The Rhetoric of Reaction: Perversity, Futility, Jeopardy / Edition 1

The Rhetoric of Reaction: Perversity, Futility, Jeopardy / Edition 1

by Albert O. Hirschman
     
 

With engaging wit and subtle irony, Albert Hirschman maps the diffuse and treacherous world of reactionary rhetoric in which conservative public figures, thinkers, and polemicists have been arguing against progressive agendas and reforms for the past two hundred years. He draws his examples from three successive waves of reactive thought that arose in response to the… See more details below

Overview

With engaging wit and subtle irony, Albert Hirschman maps the diffuse and treacherous world of reactionary rhetoric in which conservative public figures, thinkers, and polemicists have been arguing against progressive agendas and reforms for the past two hundred years. He draws his examples from three successive waves of reactive thought that arose in response to the liberal ideas of the French Revolution and the Declaration of the Rights of Man, to democratization and the drive toward universal suffrage in the nineteenth century, and to the welfare state in our own century. In each case he identifies three principal arguments invariably used--the theses of perversity, futility, and jeopardy. He illustrates these propositions by citing writers across the centuries from Alexis de Tocqueville to George Stigler, Herbert Spencer to Jay Forrester, Edmund Burke to Charles Murray. Finally, in a lightning turnabout, he shows that progressives are frequently apt to employ closely related rhetorical postures, which are as biased as their reactionary counterparts.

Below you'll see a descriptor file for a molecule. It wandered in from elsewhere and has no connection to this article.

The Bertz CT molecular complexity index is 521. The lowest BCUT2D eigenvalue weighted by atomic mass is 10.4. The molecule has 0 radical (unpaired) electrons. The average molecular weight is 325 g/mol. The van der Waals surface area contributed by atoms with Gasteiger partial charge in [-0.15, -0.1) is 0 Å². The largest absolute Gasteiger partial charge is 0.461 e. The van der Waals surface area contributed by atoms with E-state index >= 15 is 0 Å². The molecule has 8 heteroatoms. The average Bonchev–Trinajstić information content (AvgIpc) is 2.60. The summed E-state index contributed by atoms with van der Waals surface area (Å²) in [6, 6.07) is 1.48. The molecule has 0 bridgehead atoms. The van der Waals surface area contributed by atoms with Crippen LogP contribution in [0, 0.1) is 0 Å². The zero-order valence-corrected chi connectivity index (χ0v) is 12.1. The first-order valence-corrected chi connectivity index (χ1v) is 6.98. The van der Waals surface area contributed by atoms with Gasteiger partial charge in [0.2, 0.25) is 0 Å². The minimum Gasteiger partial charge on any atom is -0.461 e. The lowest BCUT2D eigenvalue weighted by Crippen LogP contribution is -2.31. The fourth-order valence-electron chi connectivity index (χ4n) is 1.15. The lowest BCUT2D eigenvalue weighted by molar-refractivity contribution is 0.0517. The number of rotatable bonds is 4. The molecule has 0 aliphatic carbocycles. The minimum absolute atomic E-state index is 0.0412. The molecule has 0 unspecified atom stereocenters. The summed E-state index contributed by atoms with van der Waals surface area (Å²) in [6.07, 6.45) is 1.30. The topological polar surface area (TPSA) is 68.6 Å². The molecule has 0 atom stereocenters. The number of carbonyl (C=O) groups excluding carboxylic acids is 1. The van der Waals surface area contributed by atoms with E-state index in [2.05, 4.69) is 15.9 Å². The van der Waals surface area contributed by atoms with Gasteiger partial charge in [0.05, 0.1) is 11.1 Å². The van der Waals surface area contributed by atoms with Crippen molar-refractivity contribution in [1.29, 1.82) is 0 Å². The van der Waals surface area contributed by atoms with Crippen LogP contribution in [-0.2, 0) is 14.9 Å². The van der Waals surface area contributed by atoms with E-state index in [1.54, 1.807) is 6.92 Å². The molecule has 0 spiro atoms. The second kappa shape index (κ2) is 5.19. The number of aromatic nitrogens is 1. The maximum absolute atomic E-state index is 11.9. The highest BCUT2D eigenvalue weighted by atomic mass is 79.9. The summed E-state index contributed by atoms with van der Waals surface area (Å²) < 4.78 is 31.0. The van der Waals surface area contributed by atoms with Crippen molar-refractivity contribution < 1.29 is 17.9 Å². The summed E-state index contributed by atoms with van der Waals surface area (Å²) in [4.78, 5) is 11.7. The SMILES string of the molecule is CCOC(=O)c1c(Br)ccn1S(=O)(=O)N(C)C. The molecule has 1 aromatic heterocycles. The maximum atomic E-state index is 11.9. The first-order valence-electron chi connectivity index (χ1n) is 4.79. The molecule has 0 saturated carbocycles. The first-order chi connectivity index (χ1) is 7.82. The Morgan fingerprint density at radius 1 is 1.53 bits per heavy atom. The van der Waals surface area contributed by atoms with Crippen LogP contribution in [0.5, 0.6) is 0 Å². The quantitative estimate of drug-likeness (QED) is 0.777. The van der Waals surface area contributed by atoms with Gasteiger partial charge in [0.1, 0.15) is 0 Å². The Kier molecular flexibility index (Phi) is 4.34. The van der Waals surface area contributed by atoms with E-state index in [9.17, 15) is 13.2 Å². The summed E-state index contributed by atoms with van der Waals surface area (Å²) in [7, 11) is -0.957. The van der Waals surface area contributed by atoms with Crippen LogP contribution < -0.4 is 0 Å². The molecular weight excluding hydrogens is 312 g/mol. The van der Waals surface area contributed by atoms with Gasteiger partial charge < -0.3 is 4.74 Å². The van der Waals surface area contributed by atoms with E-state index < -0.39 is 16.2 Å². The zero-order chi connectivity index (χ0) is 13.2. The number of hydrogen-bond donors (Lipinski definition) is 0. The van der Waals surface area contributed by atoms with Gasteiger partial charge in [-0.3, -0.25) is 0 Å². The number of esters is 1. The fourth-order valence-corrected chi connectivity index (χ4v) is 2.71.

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Product Details

ISBN-13:
9780674768680
Publisher:
Harvard University Press
Publication date:
03/28/1991
Series:
Belknap Series
Edition description:
New Edition
Pages:
224
Sales rank:
733,073
Product dimensions:
5.40(w) x 8.26(h) x 0.66(d)

Table of Contents

  • Preface
  • 1. Two Hundred Years of Reactionary Rhetoric

    • Three Reactions and Three Reactionary Theses
    • A Note on the Term “Reaction”


  • 2. The Perversity Thesis

    • The French Revolution and Proclamation of the Perverse Effect
    • Universal Suffrage and Its Alleged Perverse Effects
    • The Poor Laws and the Welfare State
    • Reflections on the Perversity Thesis


  • 3. The Futility Thesis

    • Questioning the Extent of Change Wrought by the French Revolution: Tocqueville
    • Questioning the Extent of Change Likely to Follow from Universal Suffrage: Mosca and Pareto
    • Questioning the Extent to Which the Welfare State Delivers the Goods to the Poor
    • Reflections on the Futility Thesis


  • 4. The Jeopardy Thesis

    • Democracy as a Threat to Liberty
    • The Welfare State as a Threat to Liberty and Democracy
    • Reflections on the Jeopardy Thesis


  • 5. The Three Theses Compared and Combined

    • A Synoptic Table
    • The Comparative Influence of the Theses
    • Some Simple Interactions
    • A More Complex Interaction


  • 6. From Reactionary to Progressive Rhetoric

    • The Synergy Illusion and the Imminent-Danger Thesis
    • “Having History on One’s Side”
    • Counterparts of the Perversity Thesis


  • 7. Beyond Intransigence

    • A Turnabout in Argument?
    • How Not to Argue in a Democracy


  • Notes
  • Acknowledgments
  • Index

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